I ate my lunch the other day at Euro Beach in Spreckelsville, a pocket oasis of coconut palms, kiawe and white powdered sand. It looks out onto pale turquoise and green water, flecked with breakers, unusual colors lightened by the shallows.
It's hidden behind Papalua Point, so the scene is of paradisiacal isolation. No civilization in sight.
What you see at the end of the beach are the lucky denizens of the vacation rentals along Laulea Street, a gorgeous row of huge oceanfront homes with every manner of flowering tree. These people have their own access to this special little beach, but for the rest of us there are signs along the road, of course, that say "No Beach Access, Private Drive."
The beach is a microcosm of Maui these days. Happy windsurfers ply their rainbow kites back and forth in the wind at their little spot, while the sails of the lordly kitesurfers fly to the east.
Reality intrudes every few minutes when a jet lifts suddenly out of the trees, long, sleek, flying low off the Kahului Airport runway, markings visible. The Mainland-bound planes head due north, the local ones bank and head west toward Honolulu.
This interlude reminds me that there are still refuges on our beautiful island, where beach access is carefully protected for one and all, even if we do have to bump down a dirt road to get there.
Once upon a time this was crown land, part of the Wailuku Commons. Hawaiians were free to use it as they pleased until the rapacious Claus Spreckels swindled Kalakaua out of the whole thing. More on that later.
The first sugar cane to be grown commercially along this oceanfront stretch from Spreckelsville to Paia was about half a mile east, past Kaunoa, at James Alexander's Seaside Farm, begun in 1871.
This beginning coincided with the purchase in 1870 by his brother Samuel T. Alexander and brother-in-law, Henry P. Baldwin, of 559 acres of grazing land at Sunnyside, down what is now Baldwin Avenue from Makawao, for $8,000. Known as Bush Ranch, it was formerly part of Haiku Sugar Co.
The two young partners called it the Alexander & Baldwin plantation, and contracted with Robson Hind to build a mill at Paliuli on the site of what is now Makawao Union Church. On the west, their property abutted Thomas Hobron's Hali'imaile Plantation, whose other boundary was with with the moku of Wailuku along Kailua Gulch. This is hard to locate, but there is a small bridge where it lets out, roughly at the golf course end of the Maui Country Club, before Baldwin Beach.
(Are you still with me? I love looking at old maps to figure out precisely where things were.)
The A&B and Hali'imaile plantations both swept down to Paia but for some reason stopped short of the coastal strip adjoining them, land that today would underlie Hana Highway leading into Paia and Baldwin Beach park beyond. This is where James decided to try his luck sugar farming, on unirrigated land where the rainfall was barely adequate.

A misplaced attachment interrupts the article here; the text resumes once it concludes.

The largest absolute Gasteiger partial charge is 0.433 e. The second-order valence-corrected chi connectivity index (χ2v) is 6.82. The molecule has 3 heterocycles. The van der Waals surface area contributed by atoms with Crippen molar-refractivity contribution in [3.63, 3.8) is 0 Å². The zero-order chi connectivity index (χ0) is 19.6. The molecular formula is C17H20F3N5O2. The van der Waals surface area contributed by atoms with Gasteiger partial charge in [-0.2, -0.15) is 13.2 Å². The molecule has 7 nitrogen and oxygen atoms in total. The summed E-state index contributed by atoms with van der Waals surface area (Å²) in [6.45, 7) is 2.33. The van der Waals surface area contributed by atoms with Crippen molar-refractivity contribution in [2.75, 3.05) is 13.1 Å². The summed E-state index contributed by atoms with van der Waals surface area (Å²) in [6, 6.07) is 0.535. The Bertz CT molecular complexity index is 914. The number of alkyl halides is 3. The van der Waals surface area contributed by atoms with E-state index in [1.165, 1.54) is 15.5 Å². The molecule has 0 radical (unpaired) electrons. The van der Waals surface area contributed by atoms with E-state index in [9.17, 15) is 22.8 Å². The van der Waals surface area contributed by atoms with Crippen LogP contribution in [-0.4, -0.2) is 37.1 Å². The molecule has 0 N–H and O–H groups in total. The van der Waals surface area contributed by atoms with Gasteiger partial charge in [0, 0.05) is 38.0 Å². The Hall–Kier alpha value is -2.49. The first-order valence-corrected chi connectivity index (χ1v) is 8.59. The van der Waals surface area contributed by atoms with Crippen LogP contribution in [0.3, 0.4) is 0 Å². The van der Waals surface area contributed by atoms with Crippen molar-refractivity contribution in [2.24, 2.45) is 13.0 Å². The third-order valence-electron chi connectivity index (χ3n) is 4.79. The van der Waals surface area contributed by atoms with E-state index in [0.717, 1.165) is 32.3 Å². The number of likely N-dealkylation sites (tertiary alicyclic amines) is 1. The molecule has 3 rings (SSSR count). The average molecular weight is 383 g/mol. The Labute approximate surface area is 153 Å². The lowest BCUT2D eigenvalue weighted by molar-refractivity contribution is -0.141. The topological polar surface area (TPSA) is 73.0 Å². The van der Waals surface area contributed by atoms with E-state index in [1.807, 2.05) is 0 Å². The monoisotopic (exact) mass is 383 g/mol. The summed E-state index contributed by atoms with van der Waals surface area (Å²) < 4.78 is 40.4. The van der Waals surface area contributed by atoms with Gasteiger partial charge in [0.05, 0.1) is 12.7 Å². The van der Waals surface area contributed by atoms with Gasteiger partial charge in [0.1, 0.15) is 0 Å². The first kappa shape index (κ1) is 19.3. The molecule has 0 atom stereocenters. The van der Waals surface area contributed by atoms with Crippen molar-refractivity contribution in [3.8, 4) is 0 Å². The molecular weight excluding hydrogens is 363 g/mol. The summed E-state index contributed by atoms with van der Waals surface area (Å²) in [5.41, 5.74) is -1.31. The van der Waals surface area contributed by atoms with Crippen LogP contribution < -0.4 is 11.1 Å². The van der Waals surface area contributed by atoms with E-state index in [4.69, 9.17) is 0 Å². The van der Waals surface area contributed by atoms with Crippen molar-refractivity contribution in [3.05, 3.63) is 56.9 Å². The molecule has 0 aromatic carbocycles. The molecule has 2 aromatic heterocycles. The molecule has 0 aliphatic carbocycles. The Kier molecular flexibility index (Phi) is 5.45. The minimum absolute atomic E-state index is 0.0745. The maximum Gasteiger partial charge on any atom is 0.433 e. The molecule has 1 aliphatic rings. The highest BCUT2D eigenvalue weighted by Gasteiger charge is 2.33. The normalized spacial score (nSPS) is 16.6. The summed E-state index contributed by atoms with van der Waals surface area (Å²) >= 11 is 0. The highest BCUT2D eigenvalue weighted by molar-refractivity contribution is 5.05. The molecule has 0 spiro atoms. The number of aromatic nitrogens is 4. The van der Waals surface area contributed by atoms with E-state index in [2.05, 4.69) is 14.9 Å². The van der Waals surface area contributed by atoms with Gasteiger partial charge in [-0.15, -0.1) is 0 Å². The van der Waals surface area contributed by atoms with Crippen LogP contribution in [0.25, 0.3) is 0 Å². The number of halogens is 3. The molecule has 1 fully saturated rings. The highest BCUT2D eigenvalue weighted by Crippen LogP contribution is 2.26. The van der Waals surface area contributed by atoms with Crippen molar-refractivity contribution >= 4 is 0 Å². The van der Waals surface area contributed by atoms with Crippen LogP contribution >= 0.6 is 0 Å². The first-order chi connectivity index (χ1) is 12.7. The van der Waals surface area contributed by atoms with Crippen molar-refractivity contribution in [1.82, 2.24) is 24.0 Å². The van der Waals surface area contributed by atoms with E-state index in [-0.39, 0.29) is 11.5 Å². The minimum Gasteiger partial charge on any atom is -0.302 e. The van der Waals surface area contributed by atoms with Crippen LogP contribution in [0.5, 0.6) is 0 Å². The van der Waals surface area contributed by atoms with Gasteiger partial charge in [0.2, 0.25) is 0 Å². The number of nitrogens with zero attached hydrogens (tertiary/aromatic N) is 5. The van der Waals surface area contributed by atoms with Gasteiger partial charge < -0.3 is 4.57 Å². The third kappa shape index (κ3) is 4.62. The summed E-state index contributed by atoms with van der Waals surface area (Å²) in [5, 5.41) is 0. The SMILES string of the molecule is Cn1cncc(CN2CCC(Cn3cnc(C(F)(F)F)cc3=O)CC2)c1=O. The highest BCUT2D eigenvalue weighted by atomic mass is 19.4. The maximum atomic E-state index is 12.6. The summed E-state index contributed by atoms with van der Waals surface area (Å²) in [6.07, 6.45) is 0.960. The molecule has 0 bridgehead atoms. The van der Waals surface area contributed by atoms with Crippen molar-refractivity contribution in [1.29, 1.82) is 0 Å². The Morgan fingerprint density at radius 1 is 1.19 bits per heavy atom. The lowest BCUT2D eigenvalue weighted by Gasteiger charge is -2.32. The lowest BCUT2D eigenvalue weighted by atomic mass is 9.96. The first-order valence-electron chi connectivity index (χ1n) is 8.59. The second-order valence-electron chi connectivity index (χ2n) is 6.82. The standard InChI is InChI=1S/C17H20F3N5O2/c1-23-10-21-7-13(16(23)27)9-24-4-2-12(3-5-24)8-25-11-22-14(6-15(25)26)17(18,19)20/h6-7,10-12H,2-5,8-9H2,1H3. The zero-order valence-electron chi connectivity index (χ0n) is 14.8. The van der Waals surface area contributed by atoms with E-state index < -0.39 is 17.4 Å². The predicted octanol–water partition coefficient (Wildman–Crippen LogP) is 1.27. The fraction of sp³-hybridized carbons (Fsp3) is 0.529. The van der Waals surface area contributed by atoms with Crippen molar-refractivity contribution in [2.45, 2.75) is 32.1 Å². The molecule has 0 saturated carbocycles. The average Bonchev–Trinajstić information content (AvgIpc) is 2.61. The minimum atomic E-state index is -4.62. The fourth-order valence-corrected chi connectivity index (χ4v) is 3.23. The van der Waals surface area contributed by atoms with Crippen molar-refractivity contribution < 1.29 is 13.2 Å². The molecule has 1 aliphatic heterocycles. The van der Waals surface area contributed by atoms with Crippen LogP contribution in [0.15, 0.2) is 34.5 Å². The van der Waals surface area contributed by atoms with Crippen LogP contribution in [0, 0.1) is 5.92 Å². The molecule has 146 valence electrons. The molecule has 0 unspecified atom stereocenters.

James McKinney Alexander was the second son of the missionaries William P. and Mary Ann Alexander of Wailuku, born in a grass house in Waioli, Kauai. He was as studious as his older brother, William DeWitt, who became president of Punahou School and surveyor general for the kingdom under Kalakaua. He was as witty as his younger brother, Sam, the entrepreneur.
James was ordained as a minister in California and moved back to Maui from Oakland with his wife and son in 1871. He built a fine farmhouse in Kokomo called "Glenside," which passed down through the family for several generations. A second piece of land along the ocean at Hamakuapoko completed his plantation.
Back in those days the only way for an educated missionary son to make a living in the kingdom was to go into sugar. James was offered the manager's job at Wailuku Sugar Co. when he was younger but turned it down.
He was not interested in making "tin" (money), he once told his sister Emily, who married Henry Baldwin. "Happiness springs only from self-denial, and the highest happiness from self-denial for the good of others."
It's a timeless sentiment. Blessed are those in this day and age who strive to live by it.
It's sunset at Paia Beach, at the other end of what used to be Seaside Farm. The moon shines high through the branches of a big old banyan tree that guards the remains of a pier at the beach's far end. From here you can see the lights of Kahului.
A local family has held on to their red and white plantation-style enclave on the beach, with plenty of picnic tables, local-style. Good for them. Some homeless guys hunker down in shelters backed against a fence. They look out upon rolling green waves that wipe the sand perfectly clean.
How perfect this beach once was, not cut into pieces with housing and erosion as it is now. How wide, how pristine. How things have changed since the Hawaiians sailed their canoes and threw their nets and cane grew along the sea.
* Laurel Murphy is a former staff writer for The Maui News whose "Keiki o ka 'Aina" column appears each Tuesday. She can be reached at firstname.lastname@example.org.